May 12, 2021

The Martyr-Prophet of a World Faith – by William Sears

The blistering July sun glared from the barrels of seven hundred and fifty rifles, awaiting the command to fire and to take His life.

He seemed so young to die, barely thirty, and He was handsome, gentle, confident. Could He possibly be guilty of the shocking crime of which He was accused?

Thousands of eager spectators lined the Public Square. They crowded along the roof-tops overlooking the scene of death. They wanted one last sight of Him for He was either good or evil, and they were not sure which.

It was high noon, July 9, 1850, in a parched corner of Persia, the barracks square of the sundrenched city of Tabriz.

The chain of events leading to this scene began in 1844. It was in an age of religious fervor. Everywhere men were preaching the return of Christ. They urged the world to prepare for it. Wolff in Asia, Sir Edward Irving in England, Leonard H. Kelber in Germany, Mason in Scotland, Davis in South Carolina, and William Miller in Pennsylvania all agreed that their studies of the Scriptures clearly showed that the hour for Christ's return was at hand.

James Russell Lowell's poem "The Crisis" was written in that very hour of Advent enthusiasm:

"Once to every man and nation

comes the moment to decide.

Some great cause, God's new Messiah ... "

The years between 1843 and 1847 were generally accepted as the time for the return of Christ. Careful study of the prophecies had simultaneously led Bible scholars and students in different parts of the world to these fateful years.

Did the years between 1843-1847 pass with no sign of the return of Christ? Or were these years comparable to those which followed the birth and enunciation of Christ's original message? Years which passed with no visible sign to the people of Palestine that the Promised One had come. The crucifixion of a trouble-maker from Nazareth they had dismissed from their minds. Was the story to wait, as it had waited in the time of Jesus, for over one hundred years before it began to reach the consciousness of the people? Was the story of Calvary to be retold at an execution post in the public square of Tabriz?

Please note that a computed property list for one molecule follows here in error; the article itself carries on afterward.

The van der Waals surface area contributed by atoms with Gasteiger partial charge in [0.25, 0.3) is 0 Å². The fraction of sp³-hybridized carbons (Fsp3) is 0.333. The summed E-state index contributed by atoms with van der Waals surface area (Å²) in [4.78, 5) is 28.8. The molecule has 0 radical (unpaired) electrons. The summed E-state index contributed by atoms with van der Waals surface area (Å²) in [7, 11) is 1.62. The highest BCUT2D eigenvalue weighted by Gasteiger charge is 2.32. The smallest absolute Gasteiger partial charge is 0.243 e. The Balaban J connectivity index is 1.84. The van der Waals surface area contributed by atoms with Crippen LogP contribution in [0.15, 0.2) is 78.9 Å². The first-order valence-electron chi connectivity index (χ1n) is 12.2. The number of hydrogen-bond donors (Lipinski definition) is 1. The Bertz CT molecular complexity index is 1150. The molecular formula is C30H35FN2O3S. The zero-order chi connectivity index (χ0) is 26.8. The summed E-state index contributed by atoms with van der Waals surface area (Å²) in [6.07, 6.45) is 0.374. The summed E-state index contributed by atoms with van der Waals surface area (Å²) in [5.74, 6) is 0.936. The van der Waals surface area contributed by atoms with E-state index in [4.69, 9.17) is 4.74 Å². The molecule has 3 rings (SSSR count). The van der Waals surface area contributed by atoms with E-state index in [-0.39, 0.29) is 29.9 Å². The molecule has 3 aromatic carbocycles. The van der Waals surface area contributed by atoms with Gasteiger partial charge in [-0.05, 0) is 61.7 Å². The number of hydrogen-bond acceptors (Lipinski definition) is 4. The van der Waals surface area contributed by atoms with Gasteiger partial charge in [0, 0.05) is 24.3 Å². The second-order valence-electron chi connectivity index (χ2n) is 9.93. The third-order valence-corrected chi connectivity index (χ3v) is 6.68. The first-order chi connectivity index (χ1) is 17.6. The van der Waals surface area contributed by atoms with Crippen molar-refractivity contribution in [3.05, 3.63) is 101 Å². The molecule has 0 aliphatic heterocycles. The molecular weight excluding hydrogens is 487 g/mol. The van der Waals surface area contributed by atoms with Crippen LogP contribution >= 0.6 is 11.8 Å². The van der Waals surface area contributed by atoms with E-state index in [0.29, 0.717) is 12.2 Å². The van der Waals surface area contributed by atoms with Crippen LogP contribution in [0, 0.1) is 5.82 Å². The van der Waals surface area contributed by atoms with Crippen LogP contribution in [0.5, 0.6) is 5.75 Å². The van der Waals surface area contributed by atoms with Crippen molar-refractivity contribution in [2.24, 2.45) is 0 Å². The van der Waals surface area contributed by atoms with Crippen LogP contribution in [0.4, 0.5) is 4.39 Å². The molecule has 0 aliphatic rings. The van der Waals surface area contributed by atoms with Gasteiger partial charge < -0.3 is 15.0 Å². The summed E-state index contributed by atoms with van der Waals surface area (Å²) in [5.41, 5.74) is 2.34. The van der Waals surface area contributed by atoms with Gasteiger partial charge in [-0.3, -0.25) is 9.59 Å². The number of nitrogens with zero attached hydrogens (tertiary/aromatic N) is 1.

And during 1844, in Persia, this story had its beginning.

It was the eve of May 23rd in Shiraz, the "city of nightingales and blue tile fountains." Shiraz, in what was once the ancient province of Elam given by Daniel, the Prophet, as the place of vision in the latter days and mentioned in the book of Jeremiah: "And I will set my throne in Elam."

A young man declared that He was the one foretold in all the holy books of the past. He said He had come to usher in a new era, a new springtime in the hearts of men. He was called "The Báb" which means the door or the gate. His teaching was to be the gateway to a new age of unity: The world is one country and mankind its citizens; there is only one religion and all the prophets have taught it.